Memory in Fungal Pathogens Promotes Immune Evasion, Colonisation, and Infection

Alistair J. P. Brown (Corresponding Author), Neil A. R. Gow, Adilia Warris, Gordon D. Brown

Research output: Contribution to journalArticle

9 Citations (Scopus)
1 Downloads (Pure)

Abstract

By analogy with Pavlov’s dogs, certain pathogens have evolved anticipatory behaviours that exploit specific signals in the human host to prepare themselves against imminent host challenges. This adaptive prediction, a type of history-dependent microbial behaviour, represents a primitive form of microbial memory. For fungal pathogens, adaptive prediction helps them circumvent nutritional immunity, protects them against phagocytic killing, and activates immune evasion strategies. We describe how these anticipatory responses, and the contrasting lifestyles and evolutionary trajectories of fungal pathogens, have influenced the evolution of such adaptive behaviours, and how these behaviours affect host colonisation and infection.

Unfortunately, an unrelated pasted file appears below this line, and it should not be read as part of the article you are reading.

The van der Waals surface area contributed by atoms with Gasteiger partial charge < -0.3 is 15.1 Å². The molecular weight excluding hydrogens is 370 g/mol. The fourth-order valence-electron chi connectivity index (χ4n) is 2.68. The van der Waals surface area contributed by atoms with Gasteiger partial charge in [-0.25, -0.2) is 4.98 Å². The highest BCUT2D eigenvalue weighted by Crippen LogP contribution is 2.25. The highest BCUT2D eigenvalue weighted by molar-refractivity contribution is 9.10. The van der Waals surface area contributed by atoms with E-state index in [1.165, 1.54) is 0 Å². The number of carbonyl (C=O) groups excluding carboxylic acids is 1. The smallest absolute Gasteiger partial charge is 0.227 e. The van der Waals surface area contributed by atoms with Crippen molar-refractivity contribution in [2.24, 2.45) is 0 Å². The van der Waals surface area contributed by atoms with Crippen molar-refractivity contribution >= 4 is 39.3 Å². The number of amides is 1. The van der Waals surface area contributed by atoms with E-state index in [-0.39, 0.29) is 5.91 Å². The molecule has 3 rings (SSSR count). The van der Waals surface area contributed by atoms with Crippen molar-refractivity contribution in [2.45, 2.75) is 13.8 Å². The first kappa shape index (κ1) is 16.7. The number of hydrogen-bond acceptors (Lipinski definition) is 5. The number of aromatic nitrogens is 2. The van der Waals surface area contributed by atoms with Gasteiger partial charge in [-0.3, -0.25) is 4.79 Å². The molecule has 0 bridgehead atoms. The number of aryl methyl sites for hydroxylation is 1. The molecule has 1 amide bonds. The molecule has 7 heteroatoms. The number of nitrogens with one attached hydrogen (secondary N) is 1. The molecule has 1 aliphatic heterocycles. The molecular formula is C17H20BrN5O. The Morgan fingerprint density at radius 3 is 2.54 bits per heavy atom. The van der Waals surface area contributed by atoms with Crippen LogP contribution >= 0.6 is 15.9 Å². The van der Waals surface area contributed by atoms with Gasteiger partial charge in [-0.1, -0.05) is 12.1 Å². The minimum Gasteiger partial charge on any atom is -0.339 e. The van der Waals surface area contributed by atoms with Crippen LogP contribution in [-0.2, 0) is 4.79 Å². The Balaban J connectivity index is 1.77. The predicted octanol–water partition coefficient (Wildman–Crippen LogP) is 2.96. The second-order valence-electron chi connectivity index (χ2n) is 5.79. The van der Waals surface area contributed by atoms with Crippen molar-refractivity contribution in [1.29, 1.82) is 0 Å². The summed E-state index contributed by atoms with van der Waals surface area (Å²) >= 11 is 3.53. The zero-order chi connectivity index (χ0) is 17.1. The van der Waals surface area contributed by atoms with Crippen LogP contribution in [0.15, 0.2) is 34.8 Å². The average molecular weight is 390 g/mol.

Original languageEnglish
Pages (from-to)219-230
Number of pages11
JournalTrends in Microbiology
Volume27
Issue number3
Early online date30 Nov 2018
DOIs
Publication statusPublished - Mar 2019

    Fingerprint

Keywords

  • fungal pathogenicity
  • immune evasion
  • fungal infection
  • fungal adaptation
  • adaptive prediction
  • fungal memory
  • COMPLEMENT EVASION
  • ASPERGILLUS-FUMIGATUS
  • STRESS-RESPONSE
  • VIRULENCE
  • ADAPTIVE PREDICTION
  • ENVIRONMENTAL-CHANGES
  • BETA-GLUCAN RECEPTOR
  • CANDIDA-ALBICANS
  • HYPHAL GROWTH
  • TRANSCRIPTIONAL RESPONSE

ASJC Scopus subject areas

  • Microbiology (medical)
  • Infectious Diseases
  • Virology
  • Microbiology

Cite this